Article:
“Actually, it’s been my experience, Admiral, that when the captain of the ship does something wrong or something goes wrong on his watch, the captain is relieved,” McCain said.
Administration officials also confirmed some new details about the intelligence failures leading up to the Christmas Day incident. Leiter acknowledged, for example, that the United States had obtained electronic intercepts months before indicating that an individual with the partial name Umar Farouk was linked to Al Qaeda operatives in Yemen.
The National Security Agency, which collects electronic signals around the globe, also had learned that Al Qaeda in the Arabian Peninsula, as the Yemen-based offshoot is called, was planning an operation using a Nigerian.
Separately, Abdulmutallab’s father had approached the U.S. Embassy in Nigeria to warn CIA officials there that his son might have traveled to Yemen and was espousing increasingly radical beliefs.
The suspect purchased a round-trip ticket with cash in Nigeria and boarded a connecting flight in Amsterdam without any luggage. Magnetic screeners failed to detect a chemical explosive he had sewn into his underwear.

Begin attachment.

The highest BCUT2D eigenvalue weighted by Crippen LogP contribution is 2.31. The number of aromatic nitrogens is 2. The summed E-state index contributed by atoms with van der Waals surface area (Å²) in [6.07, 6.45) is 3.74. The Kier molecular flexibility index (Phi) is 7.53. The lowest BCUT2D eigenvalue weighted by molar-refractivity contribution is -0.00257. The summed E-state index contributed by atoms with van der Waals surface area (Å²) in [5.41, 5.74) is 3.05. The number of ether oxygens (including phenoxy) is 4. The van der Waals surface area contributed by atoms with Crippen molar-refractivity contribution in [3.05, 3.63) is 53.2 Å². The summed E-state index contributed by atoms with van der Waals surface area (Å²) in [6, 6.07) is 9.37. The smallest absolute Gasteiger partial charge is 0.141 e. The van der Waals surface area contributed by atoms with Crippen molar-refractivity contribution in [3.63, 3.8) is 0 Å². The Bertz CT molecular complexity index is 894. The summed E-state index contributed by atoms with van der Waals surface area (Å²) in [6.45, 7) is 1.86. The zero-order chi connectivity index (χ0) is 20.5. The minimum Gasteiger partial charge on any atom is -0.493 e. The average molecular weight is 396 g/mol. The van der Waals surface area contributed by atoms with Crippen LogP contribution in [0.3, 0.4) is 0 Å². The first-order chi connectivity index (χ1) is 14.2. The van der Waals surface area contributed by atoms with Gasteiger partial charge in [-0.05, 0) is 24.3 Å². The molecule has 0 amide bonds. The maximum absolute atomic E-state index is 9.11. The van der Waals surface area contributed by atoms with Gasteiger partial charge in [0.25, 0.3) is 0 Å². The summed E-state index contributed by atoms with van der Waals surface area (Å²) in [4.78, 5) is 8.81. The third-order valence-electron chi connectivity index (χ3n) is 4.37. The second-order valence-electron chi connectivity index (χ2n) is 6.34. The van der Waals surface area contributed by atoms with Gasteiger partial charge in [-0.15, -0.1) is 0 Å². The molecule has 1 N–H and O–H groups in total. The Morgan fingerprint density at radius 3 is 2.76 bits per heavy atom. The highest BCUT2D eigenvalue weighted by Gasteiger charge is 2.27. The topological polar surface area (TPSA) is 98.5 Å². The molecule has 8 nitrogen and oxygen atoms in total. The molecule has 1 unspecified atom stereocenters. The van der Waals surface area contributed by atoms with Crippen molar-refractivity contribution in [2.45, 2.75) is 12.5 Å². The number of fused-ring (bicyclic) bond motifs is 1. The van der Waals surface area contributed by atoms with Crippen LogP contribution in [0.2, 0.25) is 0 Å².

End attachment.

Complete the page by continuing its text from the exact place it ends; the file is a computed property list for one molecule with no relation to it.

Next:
Abdulmutallab was detained on Christmas and cooperated under initial questioning. He was formally charged and given access to an attorney a day later.
Because he spent months in Yemen, Abdulmutallab might have been a source of significant information about Al Qaeda in the Arabian Peninsula, which has emerged as one of the most potent branches of the terrorist network outside its base in Pakistan. The group has claimed responsibility for trying to bomb the jetliner.
In separate testimony before the Senate Judiciary Committee, Mueller said that the elite interrogation group was “in its formation stages,” suggesting that it might not have been prepared to question Abdulmutallab.
The unit includes interrogation experts from the FBI, CIA and other agencies. Members are required to abide by guidelines in the U.S. Army Field Manual, which prohibits the use of sleep deprivation or other controversial coercive methods that the CIA used for years after the Sept. 11 attacks.